Genre: CG Animation
Director: Brad Bird
Cast: Holly Hunter, Craig T. Nelson, Samuel L. Jackson, Sarah Vowell, Huck Milner, Brad Bird, Bob Odenkirk, Catherine Keener, Jonathan Banks, Sophia Bush, Isabella Rossellini, John Ratzenberger
RunTime: 2 hrs 6 mins
Released By: Walt Disney
Official Website: https://www.facebook.com/disneystudiosSG
Opening Day: 14 June 2018
Synopsis: Everyone’s favorite family of superheroes is back in “Incredibles 2” – but this time Helen (voice of Holly Hunter) is in the spotlight, leaving Bob (voice of Craig T. Nelson) at home with Violet (voice of Sarah Vowell) and Dash (voice of Huck Milner) to navigate the day-to-day heroics of “normal” life. It’s a tough transistion for everyone, made tougher by the fact that the family is still unaware of baby Jack-Jack’s emerging superpowers. When a new villain hatches a brilliant and dangerous plot, the family and Frozone (voice of Samuel L. Jackson) must find a way to work together again—which is easier said than done, even when they’re all Incredible.
Nope, Pixar Animation Studios isn’t about to disappoint with its 20th feature length film. Furthermore, it is a sequel 14 years in the making.
In 2004, the world was introduced to Mr Incredible, Elastigirl, Violet, Dash and Jack Jack, a family of superheroes possessing extraordinary super powers. In 2014, it was confirmed that a sequel to the critical and box office success was in the works, much to everyone’s delight. Since the first movie, there has been countless superhero films and television shows – how would this movie make itself incredible to stand out from the numerous titles of the same genre
By tapping on nostalgia, of course.
Brad Bird returns as director and we dive straight into the events following the ending of the first movie. No one has aged and the Incredibles are still operating under their superhero identity. Alas, the world has decided to make superheroes illegal and the Parr family ends up in a motel. Enter a telecommunications tycoon who proposes a publicity campaign to regain the people's support of superheroes, and there we have it – a two hour animated movie that is entertaining from beginning to end.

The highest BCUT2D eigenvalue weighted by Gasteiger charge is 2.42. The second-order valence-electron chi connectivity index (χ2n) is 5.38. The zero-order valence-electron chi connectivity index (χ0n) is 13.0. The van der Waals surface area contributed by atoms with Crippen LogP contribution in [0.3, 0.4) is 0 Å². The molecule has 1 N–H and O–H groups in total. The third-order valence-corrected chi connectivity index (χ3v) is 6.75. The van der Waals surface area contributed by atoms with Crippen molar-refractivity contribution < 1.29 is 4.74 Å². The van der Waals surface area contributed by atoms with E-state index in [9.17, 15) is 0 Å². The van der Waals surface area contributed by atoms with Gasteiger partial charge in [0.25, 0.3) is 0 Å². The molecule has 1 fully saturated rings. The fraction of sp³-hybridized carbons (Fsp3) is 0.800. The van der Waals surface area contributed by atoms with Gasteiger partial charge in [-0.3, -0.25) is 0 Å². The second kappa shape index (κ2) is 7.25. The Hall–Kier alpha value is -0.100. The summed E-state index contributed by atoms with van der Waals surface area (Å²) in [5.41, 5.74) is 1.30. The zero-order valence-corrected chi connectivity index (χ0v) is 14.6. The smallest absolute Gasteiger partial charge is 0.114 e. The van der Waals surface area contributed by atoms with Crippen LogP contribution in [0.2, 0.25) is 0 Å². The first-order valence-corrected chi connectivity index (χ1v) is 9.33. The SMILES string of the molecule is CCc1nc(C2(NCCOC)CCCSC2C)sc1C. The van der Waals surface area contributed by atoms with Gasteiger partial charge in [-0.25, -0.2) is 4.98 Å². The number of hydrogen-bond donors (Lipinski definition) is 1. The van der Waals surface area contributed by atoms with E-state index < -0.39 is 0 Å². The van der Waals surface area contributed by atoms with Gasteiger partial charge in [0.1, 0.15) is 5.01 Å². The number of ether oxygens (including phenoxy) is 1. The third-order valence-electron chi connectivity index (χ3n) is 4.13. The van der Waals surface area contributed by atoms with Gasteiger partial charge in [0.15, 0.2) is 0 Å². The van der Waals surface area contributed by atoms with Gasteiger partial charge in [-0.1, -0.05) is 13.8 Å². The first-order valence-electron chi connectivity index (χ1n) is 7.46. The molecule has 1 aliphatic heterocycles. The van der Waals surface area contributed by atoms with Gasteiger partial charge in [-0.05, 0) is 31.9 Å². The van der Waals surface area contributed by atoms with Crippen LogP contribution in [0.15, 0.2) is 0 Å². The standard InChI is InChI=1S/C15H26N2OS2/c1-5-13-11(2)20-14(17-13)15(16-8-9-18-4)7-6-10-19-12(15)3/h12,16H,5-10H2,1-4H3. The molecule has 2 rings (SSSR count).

The animation is lovely (expect nothing less from Pixar), the action sequences are fantastic (look out for the scene where Elastigirl stops a train coming from a wrong direction), the music is charming (kudos to composer Michael Giacchino, who has done equally good work for Inside Out and Coco) and the characters are relatable.
Elastigirl is a working mother, while Mr Incredible has to deal with ego issues while he takes care of the kids at home. Violet is getting in touch with her angst while facing boy girl relationship problems. Dash is a happy go lucky boy who juggles homework and watching TV. Frozone has a naggy wife, while an assortment of supporting superheroes idolise the Incredibles. The villain Screenslaver, although not as brilliant a creation as Syndrome, is a symbolism of how we are, well, slaves to screens.
The highlight of the movie is definitely Jack Jack, a baby with a variable array of powers. A very amusing sequence sees the infant tackling a clueless raccoon while showcasing his powers, including multiplying himself, shooting lasers from his eyes and turning into a mini monster. Another fan favourite is Edna Mode voiced by Bird himself. This time, the fashionista is given the challenge of designing Jack Jack’s outfit. These two characters are pure joy whenever they appear on screen.
The voice cast does a good job bringing the characters to life. Craig T Nelson and Holly Hunter are perfect as Bob and Helen Parr, a couple facing family problems. Sarah Vowell returns as Violet, while Huck Milner replaces Spencer Fox as Dash (you wouldn’t expect a boy’s voice to sound the same after 14 years, would you?). Samuel L Jackson, Jonathan Banks, Bob Odenkirk and Catherine Keener add to the star power of the ensemble cast.
While it is an almost impossible task to outdo the original movie, this blockbuster is still a better offering than the recent slew of sequels (Cars 3, Finding Dory, Monsters University) that Pixar has churned out. For that matter, it is a much better superhero movie than many others we have seen.
(Make the world incredible again!)
Review by John Li